Unknown overrun by HSE delays agreement on budget

Exact figure will affect negotiations on cuts to health, social protection and education spending

Health Minister James Reilly  has said he is hopeful of delivering a figure as close to the targets as possible.

Health Minister James Reilly has said he is hopeful of delivering a figure as close to the targets as possible.


Delays in arriving at an exact figure for the overrun on health spending this year have led to internal tensions in the Coalition as Ministers enter the crucial final week of negotiations before the budget next Tuesday.

The exact amount by which the HSE’s financial allocation of €13.4 billion for 2013 has overrun has not been identified. The absence of a precise figure has affected negotiations on cuts, not only within the Department of Health, but in relation to other major spending departments, including Social Protection and Education.

The two key Government figures in the process, Minister for Finance Michael Noonan and Minister for Public Expenditure Brendan Howlin, will present a memo to colleagues at this morning’s Cabinet meeting outlining the overall budget adjustment figure.

It is expected to be less than €2.8 billion, and could be less than €2.7 billion.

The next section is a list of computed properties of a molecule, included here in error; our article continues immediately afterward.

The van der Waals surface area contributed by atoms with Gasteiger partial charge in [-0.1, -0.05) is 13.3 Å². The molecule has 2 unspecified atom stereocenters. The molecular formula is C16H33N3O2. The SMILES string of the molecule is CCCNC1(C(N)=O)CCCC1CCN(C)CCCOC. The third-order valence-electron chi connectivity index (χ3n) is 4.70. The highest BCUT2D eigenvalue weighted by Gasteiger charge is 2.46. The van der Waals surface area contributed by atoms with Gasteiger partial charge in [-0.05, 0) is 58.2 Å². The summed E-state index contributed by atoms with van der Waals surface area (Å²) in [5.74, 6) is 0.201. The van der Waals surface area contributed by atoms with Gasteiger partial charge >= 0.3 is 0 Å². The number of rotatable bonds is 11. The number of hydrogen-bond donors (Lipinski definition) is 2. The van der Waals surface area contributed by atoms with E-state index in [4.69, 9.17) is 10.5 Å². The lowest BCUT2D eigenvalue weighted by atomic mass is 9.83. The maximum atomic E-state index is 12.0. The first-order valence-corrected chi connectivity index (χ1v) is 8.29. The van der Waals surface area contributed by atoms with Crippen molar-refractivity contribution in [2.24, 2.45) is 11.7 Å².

While negotiations on the overall framework have gone smoothly, people close to the process confirmed that not enough headway has been made in negotiations with individual departments because of the uncertainty over figures.

“Less progress [than anticipated] has been made so far and it has a potential knock-on effect for everybody,” said a senior Government source last night, referring to the absence of a figure for the health spending overrun.

A spokesman for Minister for Health James Reilly last night confirmed that the overrun had not been finalised yet. It was claimed that a Sunday newspaper report of a €400 million overrun was wide of the mark and that Dr Reilly had said as recently as last Friday he was still hopeful of delivering a figure as close to the targets as possible.

Demographic costs
The health budget was affected by a 1 per cent increase in demographic costs (the effect of an ageing population) as well as a 3 per cent increase in the number of people being referred into hospital from emergency departments.

It is expected that a further Cabinet meeting will be held on the budget on Thursday and a final meeting may take place next Monday, the day before Mr Noonan delivers his budget speech in the Dáil.

Senior Government officials outlined the budget’s framework to EU officials over the weekend. According to sources, no issues or red flags were raised about the Government’s proposals.

The other key negotiations involve a €440 million reduction in the budget of Minister for Social Protection Joan Burton and a €110 million adjustment in the Department of Education budget.

Minister for Education Ruairí Quinn and and Ms Burton have sought some easement on the overall adjustment but any change will be contingent on the final figures for health spending.

Speaking in Co Sligo yesterday, Taoiseach Enda Kenny said the Government had been very consistent about the need to achieve its targets while any flexibilities “that may arise” would be used to help with job creation.

He added that the scale of that adjustment would be finalised, in the next week or so by the Government. “That is the issue now,” he said.